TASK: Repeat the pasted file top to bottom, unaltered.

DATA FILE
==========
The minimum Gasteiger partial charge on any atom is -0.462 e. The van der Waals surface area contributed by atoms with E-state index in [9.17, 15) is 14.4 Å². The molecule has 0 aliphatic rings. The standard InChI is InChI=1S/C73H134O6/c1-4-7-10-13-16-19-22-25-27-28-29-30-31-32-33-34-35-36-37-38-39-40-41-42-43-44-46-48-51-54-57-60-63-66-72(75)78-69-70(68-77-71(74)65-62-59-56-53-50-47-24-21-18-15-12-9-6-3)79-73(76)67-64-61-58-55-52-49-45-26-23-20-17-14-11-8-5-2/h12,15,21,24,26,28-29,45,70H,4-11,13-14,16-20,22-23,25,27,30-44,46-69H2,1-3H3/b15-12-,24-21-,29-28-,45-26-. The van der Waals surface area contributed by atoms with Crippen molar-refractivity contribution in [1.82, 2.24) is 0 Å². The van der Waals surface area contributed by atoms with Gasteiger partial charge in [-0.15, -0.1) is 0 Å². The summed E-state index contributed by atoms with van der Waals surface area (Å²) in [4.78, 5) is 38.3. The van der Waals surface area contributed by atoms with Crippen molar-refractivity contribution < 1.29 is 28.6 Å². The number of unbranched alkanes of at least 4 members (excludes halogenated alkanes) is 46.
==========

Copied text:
The minimum Gasteiger partial charge on any atom is -0.462 e. The van der Waals surface area contributed by atoms with E-state index in [9.17, 15) is 14.4 Å². The molecule has 0 aliphatic rings. The standard InChI is InChI=1S/C73H134O6/c1-4-7-10-13-16-19-22-25-27-28-29-30-31-32-33-34-35-36-37-38-39-40-41-42-43-44-46-48-51-54-57-60-63-66-72(75)78-69-70(68-77-71(74)65-62-59-56-53-50-47-24-21-18-15-12-9-6-3)79-73(76)67-64-61-58-55-52-49-45-26-23-20-17-14-11-8-5-2/h12,15,21,24,26,28-29,45,70H,4-11,13-14,16-20,22-23,25,27,30-44,46-69H2,1-3H3/b15-12-,24-21-,29-28-,45-26-. The van der Waals surface area contributed by atoms with Crippen molar-refractivity contribution in [1.82, 2.24) is 0 Å². The van der Waals surface area contributed by atoms with Gasteiger partial charge in [-0.15, -0.1) is 0 Å². The summed E-state index contributed by atoms with van der Waals surface area (Å²) in [4.78, 5) is 38.3. The van der Waals surface area contributed by atoms with Crippen molar-refractivity contribution < 1.29 is 28.6 Å². The number of unbranched alkanes of at least 4 members (excludes halogenated alkanes) is 46.